The most loving thing a parent can do is discipline the child when he has sinned. To discipline swiftly and in a way that gets to the child’s heart-motives is key. To bring the gospel of Jesus Christ to bear in every disciplinary situation is essential. To discipline consistently, faithfully, and biblically is to show the children the glory of God — that is, the holiness of God and his abhorrence of sin.
At the same time, to be restored one to another after sinning (against another) also demonstrates God’s glory to the children. To repent of sin, verbally confess it to another, and seek someone’s forgiveness and then to hear the other person grant that forgiveness also provides marvelous teaching opportunities for giving the children a lofty view of God, His glory, and the fear of the LORD.
It must be noted at this point that dealing with sin firmly does not mean the parents are harsh, mean, rude, or unloving. On the contrary, to discipline swiftly, firmly, biblically, and consistently can repeatedly teach the children to turn from sin, to seek God’s forgiveness, to reconcile quickly with others, and to welcome and learn from parental discipline.
3. Live at home blamelessly.
Another way that parents can teach their children the fear of the LORD is simply by living at home with integrity. To live with integrity means to live in a way that is blameless, undefiled, whole. It is to reject double-living; it is to refrain from being double-souled and hypocritical. To live at home blamelessly before the children is to teach them the fear of the LORD. This, however, does not mean that a parent must be sinless and perfect. This can never happen!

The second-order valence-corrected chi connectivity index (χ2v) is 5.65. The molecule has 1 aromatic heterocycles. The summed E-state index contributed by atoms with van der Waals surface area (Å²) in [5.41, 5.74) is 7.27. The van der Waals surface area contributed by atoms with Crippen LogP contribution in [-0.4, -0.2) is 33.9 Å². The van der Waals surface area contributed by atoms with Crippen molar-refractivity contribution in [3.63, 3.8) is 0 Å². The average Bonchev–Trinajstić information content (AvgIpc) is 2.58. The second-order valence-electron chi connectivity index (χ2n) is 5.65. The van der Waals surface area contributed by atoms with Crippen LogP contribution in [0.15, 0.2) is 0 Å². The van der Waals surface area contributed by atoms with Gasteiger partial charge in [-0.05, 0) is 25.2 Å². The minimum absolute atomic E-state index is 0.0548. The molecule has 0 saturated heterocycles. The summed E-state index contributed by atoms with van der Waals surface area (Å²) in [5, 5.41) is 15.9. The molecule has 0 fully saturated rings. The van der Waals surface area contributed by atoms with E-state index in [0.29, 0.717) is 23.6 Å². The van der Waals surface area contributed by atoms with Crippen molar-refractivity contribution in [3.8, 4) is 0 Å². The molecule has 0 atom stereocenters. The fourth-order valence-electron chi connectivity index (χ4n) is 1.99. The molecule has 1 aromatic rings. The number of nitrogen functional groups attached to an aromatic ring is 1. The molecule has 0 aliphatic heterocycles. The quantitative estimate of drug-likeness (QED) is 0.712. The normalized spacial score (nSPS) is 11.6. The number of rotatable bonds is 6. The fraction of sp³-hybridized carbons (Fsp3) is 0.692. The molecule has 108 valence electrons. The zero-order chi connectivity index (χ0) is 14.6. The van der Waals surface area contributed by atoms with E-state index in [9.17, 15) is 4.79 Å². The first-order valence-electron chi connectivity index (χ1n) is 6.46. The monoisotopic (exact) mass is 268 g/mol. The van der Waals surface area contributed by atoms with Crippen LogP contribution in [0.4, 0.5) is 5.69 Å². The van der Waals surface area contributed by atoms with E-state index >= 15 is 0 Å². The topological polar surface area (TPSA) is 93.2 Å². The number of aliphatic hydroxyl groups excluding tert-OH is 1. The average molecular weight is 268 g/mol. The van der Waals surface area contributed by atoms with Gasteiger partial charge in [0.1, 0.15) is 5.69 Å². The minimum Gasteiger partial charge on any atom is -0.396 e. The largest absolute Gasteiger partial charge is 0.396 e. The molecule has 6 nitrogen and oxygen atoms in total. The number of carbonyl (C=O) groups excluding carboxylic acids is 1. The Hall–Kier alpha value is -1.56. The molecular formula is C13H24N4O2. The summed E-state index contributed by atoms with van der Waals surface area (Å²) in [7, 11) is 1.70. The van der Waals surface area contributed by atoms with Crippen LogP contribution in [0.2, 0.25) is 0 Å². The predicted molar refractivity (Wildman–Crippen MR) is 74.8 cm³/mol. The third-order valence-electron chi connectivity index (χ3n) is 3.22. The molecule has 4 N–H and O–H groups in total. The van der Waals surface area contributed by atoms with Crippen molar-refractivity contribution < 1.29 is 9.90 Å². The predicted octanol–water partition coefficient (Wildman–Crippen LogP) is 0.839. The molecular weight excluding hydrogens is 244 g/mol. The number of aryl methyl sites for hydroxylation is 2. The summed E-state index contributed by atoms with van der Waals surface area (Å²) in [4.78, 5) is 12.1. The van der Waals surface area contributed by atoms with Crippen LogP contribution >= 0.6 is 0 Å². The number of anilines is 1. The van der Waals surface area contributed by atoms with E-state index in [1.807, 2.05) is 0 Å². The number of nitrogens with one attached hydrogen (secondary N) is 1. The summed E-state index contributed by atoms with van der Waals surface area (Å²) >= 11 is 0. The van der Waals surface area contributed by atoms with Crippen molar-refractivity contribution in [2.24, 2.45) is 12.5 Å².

It is possible, however, to endeavor to live with such purity, with such humility, with such willingness to repent, confess, and reconcile that the children see a full transparency and a total honesty in the way that the parents live their lives. This is what gives the children the fear of the LORD. Why would the children want to fear God when the parents live a double life? They may live one way in church-environments but while at home — when the children see and observe them most intimately — they prove themselves to be different persons with different passions, enjoying different pleasures, and loyal to a different master. Another way that parents can teach their children the fear of the LORD is by striving — with God’s help, by God’s Spirit, and by gazing upon Christ’s sufficiency — to live complete, upright, blameless, and irreproachable lives both in the innermost parts of home-life and in the public venues. Essentially, the children see that God owns the parent’s heart, mind, and life at all times — whether in the private setting of the home or out in public.
4. Plead with them eternally.
A necessary element of parenting must include gospel-pleading. It is essential for parents to realize that children are born enemies of God and apart from the merciful quickening of God’s Spirit to regenerate them, sanctify them, keep them, and glorify them, they are hopelessly and eternally damned. This provides the present way that parents can teach their children the fear of the LORD, namely, to plead with them eternally. This speaks to evangelism. This refers to the ongoing, fervent, constant, passionate pleading with the child to consider eternity.
A parent must beg his child to be spared from hell where God’s wrath is forever unleashed upon deserving sinners. This teaches the children the fear of the LORD. It teaches them that eternity matters and that this life is not the end.